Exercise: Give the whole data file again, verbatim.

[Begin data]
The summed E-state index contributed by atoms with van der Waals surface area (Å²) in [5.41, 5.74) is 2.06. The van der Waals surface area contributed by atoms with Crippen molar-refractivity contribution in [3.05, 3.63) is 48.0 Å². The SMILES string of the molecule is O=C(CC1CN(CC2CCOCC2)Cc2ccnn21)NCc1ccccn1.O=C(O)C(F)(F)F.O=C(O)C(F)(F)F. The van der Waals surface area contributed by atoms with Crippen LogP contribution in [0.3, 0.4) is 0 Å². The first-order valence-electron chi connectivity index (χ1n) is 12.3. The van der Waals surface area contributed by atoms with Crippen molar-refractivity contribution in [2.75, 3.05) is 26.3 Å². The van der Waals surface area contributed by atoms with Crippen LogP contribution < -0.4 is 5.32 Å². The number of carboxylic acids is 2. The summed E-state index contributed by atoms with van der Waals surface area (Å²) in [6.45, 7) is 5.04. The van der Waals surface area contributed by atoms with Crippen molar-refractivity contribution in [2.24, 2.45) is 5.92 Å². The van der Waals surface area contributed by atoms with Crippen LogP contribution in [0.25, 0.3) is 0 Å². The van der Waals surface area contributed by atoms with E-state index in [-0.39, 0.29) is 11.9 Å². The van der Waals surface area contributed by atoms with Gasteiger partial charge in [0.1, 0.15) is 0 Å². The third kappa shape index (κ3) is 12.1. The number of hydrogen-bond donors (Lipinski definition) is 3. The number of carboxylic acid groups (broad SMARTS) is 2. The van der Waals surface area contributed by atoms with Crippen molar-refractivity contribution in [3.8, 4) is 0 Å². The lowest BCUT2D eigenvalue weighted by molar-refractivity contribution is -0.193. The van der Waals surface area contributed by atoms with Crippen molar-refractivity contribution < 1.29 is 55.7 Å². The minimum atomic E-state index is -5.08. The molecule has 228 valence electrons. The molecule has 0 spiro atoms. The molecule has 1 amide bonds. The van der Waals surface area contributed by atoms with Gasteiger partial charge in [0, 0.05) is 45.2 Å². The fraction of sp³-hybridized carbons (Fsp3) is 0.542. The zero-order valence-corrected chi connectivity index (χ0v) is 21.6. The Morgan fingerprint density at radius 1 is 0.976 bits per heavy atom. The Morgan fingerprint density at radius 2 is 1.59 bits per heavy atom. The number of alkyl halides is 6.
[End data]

The summed E-state index contributed by atoms with van der Waals surface area (Å²) in [5.41, 5.74) is 2.06. The van der Waals surface area contributed by atoms with Crippen molar-refractivity contribution in [3.05, 3.63) is 48.0 Å². The SMILES string of the molecule is O=C(CC1CN(CC2CCOCC2)Cc2ccnn21)NCc1ccccn1.O=C(O)C(F)(F)F.O=C(O)C(F)(F)F. The van der Waals surface area contributed by atoms with Crippen LogP contribution in [0.3, 0.4) is 0 Å². The first-order valence-electron chi connectivity index (χ1n) is 12.3. The van der Waals surface area contributed by atoms with Crippen molar-refractivity contribution in [2.75, 3.05) is 26.3 Å². The van der Waals surface area contributed by atoms with Crippen LogP contribution < -0.4 is 5.32 Å². The number of carboxylic acids is 2. The summed E-state index contributed by atoms with van der Waals surface area (Å²) in [6.45, 7) is 5.04. The van der Waals surface area contributed by atoms with Crippen molar-refractivity contribution in [2.24, 2.45) is 5.92 Å². The van der Waals surface area contributed by atoms with Crippen LogP contribution in [0.25, 0.3) is 0 Å². The van der Waals surface area contributed by atoms with E-state index in [-0.39, 0.29) is 11.9 Å². The van der Waals surface area contributed by atoms with Gasteiger partial charge in [0.1, 0.15) is 0 Å². The third kappa shape index (κ3) is 12.1. The number of hydrogen-bond donors (Lipinski definition) is 3. The number of carboxylic acid groups (broad SMARTS) is 2. The van der Waals surface area contributed by atoms with Crippen molar-refractivity contribution in [3.8, 4) is 0 Å². The lowest BCUT2D eigenvalue weighted by molar-refractivity contribution is -0.193. The van der Waals surface area contributed by atoms with Crippen molar-refractivity contribution < 1.29 is 55.7 Å². The minimum atomic E-state index is -5.08. The molecule has 228 valence electrons. The molecule has 0 spiro atoms. The molecule has 1 amide bonds. The van der Waals surface area contributed by atoms with Gasteiger partial charge in [0, 0.05) is 45.2 Å². The fraction of sp³-hybridized carbons (Fsp3) is 0.542. The zero-order valence-corrected chi connectivity index (χ0v) is 21.6. The Morgan fingerprint density at radius 1 is 0.976 bits per heavy atom. The Morgan fingerprint density at radius 2 is 1.59 bits per heavy atom. The number of alkyl halides is 6.